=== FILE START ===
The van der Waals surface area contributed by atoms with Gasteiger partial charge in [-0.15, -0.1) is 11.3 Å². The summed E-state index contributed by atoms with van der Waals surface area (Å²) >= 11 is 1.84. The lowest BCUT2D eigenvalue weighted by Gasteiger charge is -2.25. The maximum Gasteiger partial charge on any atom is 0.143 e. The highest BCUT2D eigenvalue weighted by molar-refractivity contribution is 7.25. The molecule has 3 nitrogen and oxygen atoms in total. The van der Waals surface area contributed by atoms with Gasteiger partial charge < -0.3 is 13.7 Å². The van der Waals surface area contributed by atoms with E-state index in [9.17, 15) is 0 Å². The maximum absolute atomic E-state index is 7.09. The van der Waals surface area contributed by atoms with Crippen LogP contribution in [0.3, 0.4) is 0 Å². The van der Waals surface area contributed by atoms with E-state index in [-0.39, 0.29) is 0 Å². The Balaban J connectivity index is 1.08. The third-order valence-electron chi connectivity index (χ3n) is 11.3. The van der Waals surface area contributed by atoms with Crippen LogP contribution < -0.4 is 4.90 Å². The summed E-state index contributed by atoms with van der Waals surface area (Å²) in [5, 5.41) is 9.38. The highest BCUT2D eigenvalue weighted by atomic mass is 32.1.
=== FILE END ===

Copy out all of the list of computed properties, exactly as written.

The van der Waals surface area contributed by atoms with Gasteiger partial charge in [-0.15, -0.1) is 11.3 Å². The summed E-state index contributed by atoms with van der Waals surface area (Å²) >= 11 is 1.84. The lowest BCUT2D eigenvalue weighted by Gasteiger charge is -2.25. The maximum Gasteiger partial charge on any atom is 0.143 e. The highest BCUT2D eigenvalue weighted by molar-refractivity contribution is 7.25. The molecule has 3 nitrogen and oxygen atoms in total. The van der Waals surface area contributed by atoms with Gasteiger partial charge < -0.3 is 13.7 Å². The van der Waals surface area contributed by atoms with E-state index in [9.17, 15) is 0 Å². The maximum absolute atomic E-state index is 7.09. The van der Waals surface area contributed by atoms with Crippen LogP contribution in [0.3, 0.4) is 0 Å². The van der Waals surface area contributed by atoms with E-state index in [-0.39, 0.29) is 0 Å². The Balaban J connectivity index is 1.08. The third-order valence-electron chi connectivity index (χ3n) is 11.3. The van der Waals surface area contributed by atoms with Crippen LogP contribution < -0.4 is 4.90 Å². The summed E-state index contributed by atoms with van der Waals surface area (Å²) in [5, 5.41) is 9.38. The highest BCUT2D eigenvalue weighted by atomic mass is 32.1.